Start Foam Rolling With This Simple Home Routine

Foam rolling is a simple (albeit uncomfortable) way to assist with improving your overall mobility. Foam rolling falls into the health maintenance category of what is most commonly referred to as SMR (Self Myofascial Release). SMR is a fancy term for self-massage, which is essentially what you’re doing when applying pressure to a specific area of the body with a foam roller. There are many other tools that can be used to effectively employ SMR such as lacrosse balls, supernovas, mobility sticks, mobility stars and more!


If you’ve experimented with foam rolling any part of your leg, you’ve probably realized immediately that this is an excruciating experience. Well, it shouldn’t be. Although not a measure of causation, there is certainly a correlation between the amount of discomfort you experience to the relative level of restriction that you currently have throughout your body or an area of your body. Often, you will find that the joint pain you are experiencing will equate to increased discomfort in the surrounding musculature. For example, many individuals who experience discomfort in their knees tend to find it uncomfortable to incorporate SMR on their calves, quads, hamstrings, IT bands. After implementing a quality foam rolling / SMR session, it is commonly found that immediate relief is experienced. Obviously, this relief varies on an individual level, but it is encouraging to all who experience it!


To provide you with a visual, think of fascia (which is basically like a sheath that covers all the muscle in your body from head to toe) as a spider web. When you’re feeling discomfort in a certain area of the body, this is commonly a sign that the fascia has become knotted / twisted / out of alignment in some capacity. Due to this misalignment or knotting of the fascia, it places increased tension onto surrounding joints often contributing to relative pain and discomfort. When SMR is employed, many of those knots / misalignments can be worked out, releasing small restrictions and allowing the fascia to return to its optimal position.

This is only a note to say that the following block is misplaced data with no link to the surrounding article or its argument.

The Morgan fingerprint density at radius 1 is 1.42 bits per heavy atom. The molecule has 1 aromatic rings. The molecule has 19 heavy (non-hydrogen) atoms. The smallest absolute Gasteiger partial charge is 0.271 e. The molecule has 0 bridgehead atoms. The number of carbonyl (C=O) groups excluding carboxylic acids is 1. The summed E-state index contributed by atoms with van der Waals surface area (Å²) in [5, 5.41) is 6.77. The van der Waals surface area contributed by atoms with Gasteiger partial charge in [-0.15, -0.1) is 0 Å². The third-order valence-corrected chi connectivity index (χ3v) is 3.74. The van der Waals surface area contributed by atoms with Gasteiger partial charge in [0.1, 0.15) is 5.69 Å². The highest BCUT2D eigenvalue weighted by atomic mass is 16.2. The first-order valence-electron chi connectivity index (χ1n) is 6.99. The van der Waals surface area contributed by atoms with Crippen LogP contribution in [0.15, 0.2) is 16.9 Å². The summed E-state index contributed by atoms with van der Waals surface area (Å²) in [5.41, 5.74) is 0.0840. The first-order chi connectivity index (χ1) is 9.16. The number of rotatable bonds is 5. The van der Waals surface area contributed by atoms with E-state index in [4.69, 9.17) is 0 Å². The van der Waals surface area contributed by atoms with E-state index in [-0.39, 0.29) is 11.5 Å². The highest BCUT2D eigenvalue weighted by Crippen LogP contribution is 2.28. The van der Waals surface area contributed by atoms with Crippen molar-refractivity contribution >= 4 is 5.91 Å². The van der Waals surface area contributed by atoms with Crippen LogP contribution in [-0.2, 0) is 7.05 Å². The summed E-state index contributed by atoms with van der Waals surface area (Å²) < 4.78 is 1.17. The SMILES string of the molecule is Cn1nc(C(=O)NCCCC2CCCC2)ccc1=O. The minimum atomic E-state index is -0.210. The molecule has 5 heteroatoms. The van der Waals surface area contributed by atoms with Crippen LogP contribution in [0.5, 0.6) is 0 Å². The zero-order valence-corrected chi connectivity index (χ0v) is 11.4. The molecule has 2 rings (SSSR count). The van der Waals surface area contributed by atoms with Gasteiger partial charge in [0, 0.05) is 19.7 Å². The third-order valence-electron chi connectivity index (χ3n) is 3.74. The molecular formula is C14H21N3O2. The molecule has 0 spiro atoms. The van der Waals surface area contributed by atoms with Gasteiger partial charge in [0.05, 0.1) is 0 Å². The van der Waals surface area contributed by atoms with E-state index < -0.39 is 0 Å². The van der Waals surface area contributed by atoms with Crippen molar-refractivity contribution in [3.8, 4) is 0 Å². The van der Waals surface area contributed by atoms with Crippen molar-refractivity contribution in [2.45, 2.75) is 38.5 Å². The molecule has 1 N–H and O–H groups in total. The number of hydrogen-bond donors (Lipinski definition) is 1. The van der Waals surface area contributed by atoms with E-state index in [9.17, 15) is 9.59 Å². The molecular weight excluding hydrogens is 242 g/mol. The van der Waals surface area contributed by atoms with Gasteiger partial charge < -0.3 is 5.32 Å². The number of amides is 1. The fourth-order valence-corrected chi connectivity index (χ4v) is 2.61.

So why not go for a massage? Well, massage is a great way to assist with maintaining optimal health and performance in terms of releasing restriction and unnecessary tension in order to maintain healthy joint function. In fact, if it already isn’t, massage therapy SHOULD be a part of your regular health maintenance routine. Unfortunately, not everyone is in a position to afford the time and money required to have a daily massage or a massage therapist available for every tweak and knot incurred in daily routines. We can all get our hands on our own foam roller or borrow one from a friend / local gym. Incorporating 5 to 10 minutes of SMR daily can provide a world of relief, for sure!


If you’re not certain where to get going, here’s a very basic full body foam rolling routine that should take you 10 to 15 minutes and will prioritize more of the larger muscle groups in the body. It is a great starting point to begin developing the habit of getting down on the ground and getting limber!

  1. Upper Back - 30-90 seconds

  2. Lats (THIS IS THE HARDEST OF THEM ALL) - 30-90 seconds per side

  3. Quads - 30-90 seconds per side

  4. IT Bands - 30-90 seconds per side

  5. Hamstrings - 30-90 seconds per side

  6. Calves - 30-90 seconds per side


If you’re committed to attaining gains in your overall health through improved mobility, and determined to rise above initial discomfort (which lessens with consistent application), daily SMR is well worth the time investment!


Ben Graham